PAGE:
Ron Paul, the Federal Reserve, and hand grenades

A profile on U.S. Representative Ron Paul, Republican of Texas, caught my eye in this morning’s The New York Times. Mr. Paul is known for his libertarian views and particularly his dislike of the Federal Reserve. Over the past few months I have grown to share his sentiments.

The creation of the Federal Reserve is one of the examples of the U.S. Congress shirking its responsibility for managing the economy. Congress regulates commerce including the market for loanable funds. I have not yet seen a strong argument for why the setting of interest rates should not be made in the market where borrowers and lenders negotiate the price of money.

The last decade should provide a casebook study on how artificially low rates set by the Federal Reserve encouraged lending to a consumer that has seen no real increase in their wages over the last decade. In addition, the prospects for these consumers to increase their incomes are low partially due to better use of technology by business and an underlying structural change in demand for labor where consumers are not prepared for higher paying jobs.

The Federal Reserve ignored this problem with labor, basically giving a hand grenade to a consumer that could barely use a slingshot.

About Alton Drew

Alton Drew brings a straight forward and insightful brand of political market intelligence. Alton Drew graduated from the Florida State University with a Bachelor of Science in economics and political science (1984); a Master of Public Administration (1993); and a Juris Doctor (1999). You can also follow Alton Drew on Twitter @altondrew.
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One Response to Ron Paul, the Federal Reserve, and hand grenades

  1. Kenneth J. Ciszewski says:

    There is no question that the Fed gave too much to business in the way of super low interest rates on money that banks borrow from it, and that that action contributed to various “bubbles” since the late 1990s. Even Alan Greenspan finally admitted that he had made a mistake in believing that markets were “self-regulating”. Mr. Greenspan obviously has never worked in a real business–any one who has knows better. Competitive entrepreneurs work to obliterate their competition, become king of the hill, and try to walk off with all of the money. There’s nothing “self-regulating” about that!!!

    As for Congress regulating the economy, they do somewhat anyway, although what they do changes with the political winds as opposed to a long term vision of what is good for the country.

    For example , the credit default swap problem that occurred in the last couple of years was caused by the private sector, although, it turns out, these were illegal at one time because similar devices caused a serious economic downturn around 1905, when they were outlawed. Of course, more recently, that law was rescinded by Congress, leading to the recent debacle. So much for regulating commerce.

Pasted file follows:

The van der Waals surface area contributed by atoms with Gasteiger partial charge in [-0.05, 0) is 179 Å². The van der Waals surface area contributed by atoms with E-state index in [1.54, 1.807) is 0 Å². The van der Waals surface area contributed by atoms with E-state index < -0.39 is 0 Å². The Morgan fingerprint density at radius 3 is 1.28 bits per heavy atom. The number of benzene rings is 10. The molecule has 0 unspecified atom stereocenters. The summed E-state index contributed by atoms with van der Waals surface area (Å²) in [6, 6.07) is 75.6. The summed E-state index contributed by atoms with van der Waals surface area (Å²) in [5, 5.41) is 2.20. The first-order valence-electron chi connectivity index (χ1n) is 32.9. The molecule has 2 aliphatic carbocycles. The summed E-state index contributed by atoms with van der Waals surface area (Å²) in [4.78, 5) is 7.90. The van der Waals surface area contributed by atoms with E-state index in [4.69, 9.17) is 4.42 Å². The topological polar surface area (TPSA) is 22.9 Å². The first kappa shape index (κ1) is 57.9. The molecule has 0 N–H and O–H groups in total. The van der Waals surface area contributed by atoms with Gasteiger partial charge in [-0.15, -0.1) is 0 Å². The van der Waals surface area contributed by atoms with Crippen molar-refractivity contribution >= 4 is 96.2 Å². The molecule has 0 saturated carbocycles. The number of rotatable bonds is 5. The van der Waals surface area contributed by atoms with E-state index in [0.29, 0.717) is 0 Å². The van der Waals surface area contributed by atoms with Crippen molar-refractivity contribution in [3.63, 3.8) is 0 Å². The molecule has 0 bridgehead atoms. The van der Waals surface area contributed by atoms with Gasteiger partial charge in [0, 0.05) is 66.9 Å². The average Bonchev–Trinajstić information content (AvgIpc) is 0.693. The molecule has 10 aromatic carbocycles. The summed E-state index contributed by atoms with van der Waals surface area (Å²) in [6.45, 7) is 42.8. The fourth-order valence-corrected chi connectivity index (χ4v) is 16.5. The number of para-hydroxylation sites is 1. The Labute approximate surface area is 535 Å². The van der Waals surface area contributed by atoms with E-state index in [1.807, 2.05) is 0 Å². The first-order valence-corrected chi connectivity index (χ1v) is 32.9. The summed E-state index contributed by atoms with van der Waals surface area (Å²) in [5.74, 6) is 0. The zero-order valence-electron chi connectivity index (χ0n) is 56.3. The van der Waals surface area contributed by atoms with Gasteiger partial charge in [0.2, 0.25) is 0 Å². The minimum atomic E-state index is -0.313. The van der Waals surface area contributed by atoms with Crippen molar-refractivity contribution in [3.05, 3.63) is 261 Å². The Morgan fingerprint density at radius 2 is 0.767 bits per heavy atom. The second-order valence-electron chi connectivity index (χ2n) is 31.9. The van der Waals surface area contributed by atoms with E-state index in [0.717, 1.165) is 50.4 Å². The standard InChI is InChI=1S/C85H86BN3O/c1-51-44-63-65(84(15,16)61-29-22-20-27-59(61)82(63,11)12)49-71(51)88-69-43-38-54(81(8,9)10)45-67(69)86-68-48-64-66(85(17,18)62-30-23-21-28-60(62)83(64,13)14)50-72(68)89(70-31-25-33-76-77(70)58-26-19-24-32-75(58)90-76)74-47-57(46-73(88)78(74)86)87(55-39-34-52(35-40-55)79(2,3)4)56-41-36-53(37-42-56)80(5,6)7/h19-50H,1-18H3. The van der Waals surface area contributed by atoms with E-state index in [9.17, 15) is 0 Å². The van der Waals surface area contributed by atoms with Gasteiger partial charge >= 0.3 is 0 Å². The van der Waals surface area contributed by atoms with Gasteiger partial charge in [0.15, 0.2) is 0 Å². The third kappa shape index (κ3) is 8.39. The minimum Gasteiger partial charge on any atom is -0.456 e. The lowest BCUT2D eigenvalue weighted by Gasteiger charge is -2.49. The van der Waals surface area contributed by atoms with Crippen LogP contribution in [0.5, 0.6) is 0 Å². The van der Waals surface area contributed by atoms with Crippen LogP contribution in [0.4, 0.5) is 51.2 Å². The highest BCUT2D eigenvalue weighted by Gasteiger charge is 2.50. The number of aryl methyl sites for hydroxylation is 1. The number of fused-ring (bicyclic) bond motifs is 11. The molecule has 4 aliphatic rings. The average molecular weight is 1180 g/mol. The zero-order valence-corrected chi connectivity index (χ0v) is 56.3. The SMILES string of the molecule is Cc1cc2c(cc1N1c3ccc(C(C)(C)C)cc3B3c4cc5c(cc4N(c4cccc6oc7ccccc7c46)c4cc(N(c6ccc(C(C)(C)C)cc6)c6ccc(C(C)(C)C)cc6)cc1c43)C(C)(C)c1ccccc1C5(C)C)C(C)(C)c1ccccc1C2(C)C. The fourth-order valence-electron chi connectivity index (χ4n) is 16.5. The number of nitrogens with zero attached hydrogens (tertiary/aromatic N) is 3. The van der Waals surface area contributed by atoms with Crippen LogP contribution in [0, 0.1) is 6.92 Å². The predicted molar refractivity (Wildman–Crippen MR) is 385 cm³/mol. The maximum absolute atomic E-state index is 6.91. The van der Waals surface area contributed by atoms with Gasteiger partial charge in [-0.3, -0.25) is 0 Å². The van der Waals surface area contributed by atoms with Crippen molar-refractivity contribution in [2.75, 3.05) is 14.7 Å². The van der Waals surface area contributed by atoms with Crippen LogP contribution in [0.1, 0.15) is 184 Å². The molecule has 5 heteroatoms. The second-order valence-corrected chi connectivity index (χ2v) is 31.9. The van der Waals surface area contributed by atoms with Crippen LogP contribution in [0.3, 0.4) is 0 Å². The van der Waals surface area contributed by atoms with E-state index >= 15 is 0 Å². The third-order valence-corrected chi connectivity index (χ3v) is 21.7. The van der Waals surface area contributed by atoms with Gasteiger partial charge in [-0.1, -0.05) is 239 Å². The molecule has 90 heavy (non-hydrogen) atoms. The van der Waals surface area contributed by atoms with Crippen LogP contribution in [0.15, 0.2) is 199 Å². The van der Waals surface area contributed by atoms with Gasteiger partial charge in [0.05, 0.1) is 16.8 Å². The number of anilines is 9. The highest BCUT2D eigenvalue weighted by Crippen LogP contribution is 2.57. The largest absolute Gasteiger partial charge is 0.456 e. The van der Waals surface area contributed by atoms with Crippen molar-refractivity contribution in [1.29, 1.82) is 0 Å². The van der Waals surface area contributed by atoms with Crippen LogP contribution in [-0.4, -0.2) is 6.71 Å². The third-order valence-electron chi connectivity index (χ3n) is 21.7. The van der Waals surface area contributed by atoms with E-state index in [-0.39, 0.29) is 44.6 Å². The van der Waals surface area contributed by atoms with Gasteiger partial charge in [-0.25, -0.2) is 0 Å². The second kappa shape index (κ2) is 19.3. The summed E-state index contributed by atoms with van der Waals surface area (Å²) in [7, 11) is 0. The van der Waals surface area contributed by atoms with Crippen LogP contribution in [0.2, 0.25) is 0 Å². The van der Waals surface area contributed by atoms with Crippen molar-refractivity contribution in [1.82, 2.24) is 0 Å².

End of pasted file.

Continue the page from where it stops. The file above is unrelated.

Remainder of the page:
If the FED had not lent money to banks in the US and around the world, the world economy would have collapsed during the recent crisis. I know, bailout is a dirty word, but if you don’t like 10% (probably really 20%) unemployment, try 30% (50%??!!) unemployment and the complete collapse of the world economy. There would have been riot in the streets all over the world!!

    The Fed also helped deal with the famous October 1987 drop of the stock market (which looks pale in comparison with the recent crisis) by guaranteeing liquidity during the subsequent trading day so the market would not collapse further. This required quick action. Congress would have debated that to death, while the disaster continued.

    Mortgage rates for home loans are currently at record low levels–this is obviously due to market forces. The Fed really has little or no control over these rates–they are set by worldwide bond market forces.

    Borrowers and lenders can still negotiate the price of money if they want to, but some of the price is determined by global market forces.

    As for the Fed dealing with the labor problem, that was never part of their charter anyway–that’s Congress’s responsibility, and look how well that’s gone–we have tax breaks for companies who ship jobs over seas!! No wonder tax revenues are so low–people who aren’t working don’t pay much in taxes. In effect, Congress not only didn’t stop business from shipping jobs overseas, they encouraged it, and allowed the tax base to go with the jobs!!

    As for being trained for better paying jobs, except for information technology, the better paying jobs appear to be those held by CEOs and officers of big companies, and frankly, there aren’t too many of those to go around. The joke going around among electrical engineers in the 1990s was that engineering was a great field to get into to get out of–get an MBA in addition, and get paid more, because engineering pay plateaus badly at some point. We really don’t pay engineers well relative to sales people and company officers. Look at the Wall Street bonuses again this year. All these people did was move money around. That adds very little value to the economy and virtually no jobs, and yet these geniuses that almost wrecked the economy recently are getting paid huge sums. Congress needs to go back and regulate that. None of those Wall Street types deserve more than we pay the President of the United States–about $400,000 per year plus a good health plan. If they don’t like being limited to that, let them join the people they helped put on unemployment!!!

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